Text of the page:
George Booker
Psalms Studies - Book 3

Psalm 84

1. Title

For the sons of Korah. This psalm is one of four Korah psalms (84, 85, 87, and 88) which supplement the eight found in Book Two (42-49) — for a total of twelve.

For the sons of Korah is an unexpected label which calls for some sort of link with Numbers 16. Evidently when Korah died because of his rebellion, his family did not perish (in contrast with the family of Achan: Josh. 7:15,24). Instead, they departed from his tent at the last moment (Num. 16:26; 26:11). This suggests a deliberate and public disowning of their father’s sin.

In later times Korah’s descendants became famous in Israel: Samuel was a Korahite (1 Chron. 6:22-28,33-38: “Shemuel” = Samuel); his grandson was Heman the singer (vv. 31-48). The Korahites were keepers of the temple gates (1 Chron. 9:19; cp. Psa. 84:10) and singers (2 Chron. 20:19). The psalms for the sons of Korah invariably reflect a serious interest in the affairs of God’s temple and formal worship.

All the Korah psalms seem to belong to the time of Hezekiah, when estranged brethren of the northern kingdom were encouraged to renew loyalty to the temple of the Lord in Jerusalem.

One of the leading Levites in Hezekiah’s reformation was another Korah (or Kore) (2 Chron. 31:14) — and it is just possible that it is his name, and that of his sons, that is preserved in the psalms titles.

Among the Korah psalms, Psalm 84 is outstanding in its title allusions (a) to the Korah rebellion (Num. 16:19,21,26), and (b) to the appointment of the sons of Korah as sanctuary keepers (v. 10 here; 1 Chron. 9:19).

2. Structure

Blessing on those who dwell in the House of the Lord
Blessing on those who go up to the House of the Lord
Personal longing: ‘I can neither dwell nor go up’
God’s response: His blessing is given notwithstanding

“In Psalm 84 we find ourselves with the psalmist in the peace of the temple precincts after the clash of battle [in Psalm 83] has passed. How lovely the calm after the storm. How lovely the dwelling places of God after the deadly places of men” (J. Mitchell).

3. A psalm of David

If this is read as pertaining to the flight of David “the Lord’s anointed” (v. 9) at the time of Absalom’s rebellion, the details really come to life.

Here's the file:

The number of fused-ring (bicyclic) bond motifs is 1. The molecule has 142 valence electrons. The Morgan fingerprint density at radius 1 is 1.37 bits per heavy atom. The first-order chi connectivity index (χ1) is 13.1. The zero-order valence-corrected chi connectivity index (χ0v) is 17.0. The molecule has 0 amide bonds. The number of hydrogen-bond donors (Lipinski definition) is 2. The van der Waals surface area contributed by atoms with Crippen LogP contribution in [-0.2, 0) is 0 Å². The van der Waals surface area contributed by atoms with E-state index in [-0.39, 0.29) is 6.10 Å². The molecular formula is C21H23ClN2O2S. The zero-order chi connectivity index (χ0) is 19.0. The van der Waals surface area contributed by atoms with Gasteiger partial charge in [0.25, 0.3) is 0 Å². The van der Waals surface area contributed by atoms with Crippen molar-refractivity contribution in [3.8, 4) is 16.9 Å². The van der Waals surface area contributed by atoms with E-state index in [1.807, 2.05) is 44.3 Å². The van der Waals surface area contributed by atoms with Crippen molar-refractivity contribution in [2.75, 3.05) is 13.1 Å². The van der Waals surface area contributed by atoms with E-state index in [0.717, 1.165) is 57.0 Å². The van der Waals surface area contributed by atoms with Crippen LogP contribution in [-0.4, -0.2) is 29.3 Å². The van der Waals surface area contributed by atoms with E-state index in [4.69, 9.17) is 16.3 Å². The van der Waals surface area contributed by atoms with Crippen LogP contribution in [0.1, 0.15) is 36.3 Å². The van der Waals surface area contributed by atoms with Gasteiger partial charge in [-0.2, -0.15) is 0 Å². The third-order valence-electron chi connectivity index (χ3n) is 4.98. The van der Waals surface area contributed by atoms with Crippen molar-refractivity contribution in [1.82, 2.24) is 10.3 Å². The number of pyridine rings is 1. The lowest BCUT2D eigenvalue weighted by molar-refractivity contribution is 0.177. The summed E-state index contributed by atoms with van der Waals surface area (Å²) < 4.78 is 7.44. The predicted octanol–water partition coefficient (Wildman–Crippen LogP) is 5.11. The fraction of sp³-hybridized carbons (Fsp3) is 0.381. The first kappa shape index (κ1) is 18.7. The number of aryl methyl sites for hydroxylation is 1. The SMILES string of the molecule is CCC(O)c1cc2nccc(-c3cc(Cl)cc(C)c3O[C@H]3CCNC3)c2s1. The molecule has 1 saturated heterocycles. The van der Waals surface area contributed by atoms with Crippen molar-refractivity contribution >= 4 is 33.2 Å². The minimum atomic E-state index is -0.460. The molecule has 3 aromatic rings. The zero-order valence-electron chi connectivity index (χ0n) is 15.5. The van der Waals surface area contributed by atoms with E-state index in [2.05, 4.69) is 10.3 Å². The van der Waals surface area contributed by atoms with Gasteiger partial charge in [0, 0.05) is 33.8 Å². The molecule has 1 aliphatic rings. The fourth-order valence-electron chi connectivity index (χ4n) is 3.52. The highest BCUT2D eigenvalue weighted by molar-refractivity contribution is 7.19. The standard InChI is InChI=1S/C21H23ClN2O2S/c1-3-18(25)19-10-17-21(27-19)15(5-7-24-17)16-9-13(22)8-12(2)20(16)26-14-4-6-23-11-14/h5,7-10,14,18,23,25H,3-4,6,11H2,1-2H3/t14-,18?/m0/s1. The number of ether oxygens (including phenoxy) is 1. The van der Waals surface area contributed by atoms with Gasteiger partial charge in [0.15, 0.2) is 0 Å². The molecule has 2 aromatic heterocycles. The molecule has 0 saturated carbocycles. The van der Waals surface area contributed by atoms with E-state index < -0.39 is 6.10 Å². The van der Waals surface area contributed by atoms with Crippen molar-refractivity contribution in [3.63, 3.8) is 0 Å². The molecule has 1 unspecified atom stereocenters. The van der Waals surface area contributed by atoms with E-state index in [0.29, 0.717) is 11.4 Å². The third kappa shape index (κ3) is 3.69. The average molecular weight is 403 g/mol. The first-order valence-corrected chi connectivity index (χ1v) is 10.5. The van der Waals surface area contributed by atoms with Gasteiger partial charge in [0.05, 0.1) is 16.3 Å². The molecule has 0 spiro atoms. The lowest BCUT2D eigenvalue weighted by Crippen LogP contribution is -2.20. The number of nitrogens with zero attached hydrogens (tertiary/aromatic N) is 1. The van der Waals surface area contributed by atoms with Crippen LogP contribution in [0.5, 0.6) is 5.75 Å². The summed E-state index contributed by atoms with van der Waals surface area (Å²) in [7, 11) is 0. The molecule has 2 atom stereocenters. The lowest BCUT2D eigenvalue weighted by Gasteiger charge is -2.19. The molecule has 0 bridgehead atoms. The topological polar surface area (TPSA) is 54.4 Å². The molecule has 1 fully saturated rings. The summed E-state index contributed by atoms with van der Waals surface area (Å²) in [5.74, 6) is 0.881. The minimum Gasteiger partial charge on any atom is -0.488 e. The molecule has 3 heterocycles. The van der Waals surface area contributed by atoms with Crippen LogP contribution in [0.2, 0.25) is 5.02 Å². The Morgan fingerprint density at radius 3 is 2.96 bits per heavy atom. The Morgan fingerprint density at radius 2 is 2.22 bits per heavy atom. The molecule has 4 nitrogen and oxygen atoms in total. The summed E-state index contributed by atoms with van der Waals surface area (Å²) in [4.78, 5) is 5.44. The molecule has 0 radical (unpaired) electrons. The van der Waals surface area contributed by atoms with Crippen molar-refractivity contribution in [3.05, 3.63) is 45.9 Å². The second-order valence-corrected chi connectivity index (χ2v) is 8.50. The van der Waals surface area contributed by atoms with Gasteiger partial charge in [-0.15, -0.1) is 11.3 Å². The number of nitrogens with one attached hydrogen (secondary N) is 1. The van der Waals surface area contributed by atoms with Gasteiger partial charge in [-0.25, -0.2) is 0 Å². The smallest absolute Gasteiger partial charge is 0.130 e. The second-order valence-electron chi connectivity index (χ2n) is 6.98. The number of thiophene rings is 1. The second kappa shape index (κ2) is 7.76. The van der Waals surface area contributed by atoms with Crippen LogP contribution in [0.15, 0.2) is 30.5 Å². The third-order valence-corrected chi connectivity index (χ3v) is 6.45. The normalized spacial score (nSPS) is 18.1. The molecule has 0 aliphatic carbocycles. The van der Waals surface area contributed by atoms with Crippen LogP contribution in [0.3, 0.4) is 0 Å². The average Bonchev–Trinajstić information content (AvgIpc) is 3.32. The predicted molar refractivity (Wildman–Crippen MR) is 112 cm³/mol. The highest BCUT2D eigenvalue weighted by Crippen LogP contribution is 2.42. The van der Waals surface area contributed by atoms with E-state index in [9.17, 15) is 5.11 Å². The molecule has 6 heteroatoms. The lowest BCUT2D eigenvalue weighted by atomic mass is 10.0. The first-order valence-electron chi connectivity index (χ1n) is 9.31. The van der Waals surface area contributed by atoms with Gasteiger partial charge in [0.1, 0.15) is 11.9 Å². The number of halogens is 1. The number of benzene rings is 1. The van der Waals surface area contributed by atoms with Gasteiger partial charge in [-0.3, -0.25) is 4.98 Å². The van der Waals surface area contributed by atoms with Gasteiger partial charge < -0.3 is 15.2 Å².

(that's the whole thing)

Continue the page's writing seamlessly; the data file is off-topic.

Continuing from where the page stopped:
How amiable. This Hebrew word is a play on the name David.

Are thy tabernacles. Not an allusion to the Feast of Tabernacles (the wrong word!), but to the Great Tent of the Congregation which David had established on mount Zion (v. 7).
My soul longeth, yea, even fainteth for the courts of the Lord (cp. 42:1,2; 63:1). Several other psalms (3, 4, 55) stress David’s eager longing to join in worship on the Day of Atonement (see Par. 5). His flight seems to have taken place at that time of the year (2 Sam. 16:1; 17:28,29).

Fainteth. At the time of his flight David was a sick man (see notes, Psa. 38).

My heart (mind) and my flesh (his stricken body) — i.e., David’s whole being — crieth out for the living God.
Blessed are they that dwell in thine house. David sent the high priests and the ark of the covenant back into Jerusalem (2 Sam. 15:24-29), and rightly so. It was a fine act of faith — to wit: “If I shall find favour in the eyes of the Lord, he will bring me again, and shew me both it, and his habitation.”

They will be still praising thee. That is, they will be “ever singing thy praise” (RSV).
Blessed is the man whose strength is in thee. An expression of the (almost justified?) envy which David felt for those able to make a Day of Atonement / Feast of Tabernacles pilgrimage to Zion.

In whose heart are the ways of them. That is, who is always thinking of a pilgrimage to Zion. “In whose heart are the highways to Zion” (RSV).
Who passing through the valley of Baca make it a well; the rain also filleth the pools. The Jordan valley was now for David a vale of tears, yet in due time it would become the scene of great blessing. Baca (tears) would become Berachah (blessing)!
O Lord God of hosts, hear my prayer: give ear, O God of Jacob. In this allusion David compares his own flight with that of Jacob (Gen. 28). He knew that after that flight Jacob returned, blessed and prosperous; so David hoped likewise for himself.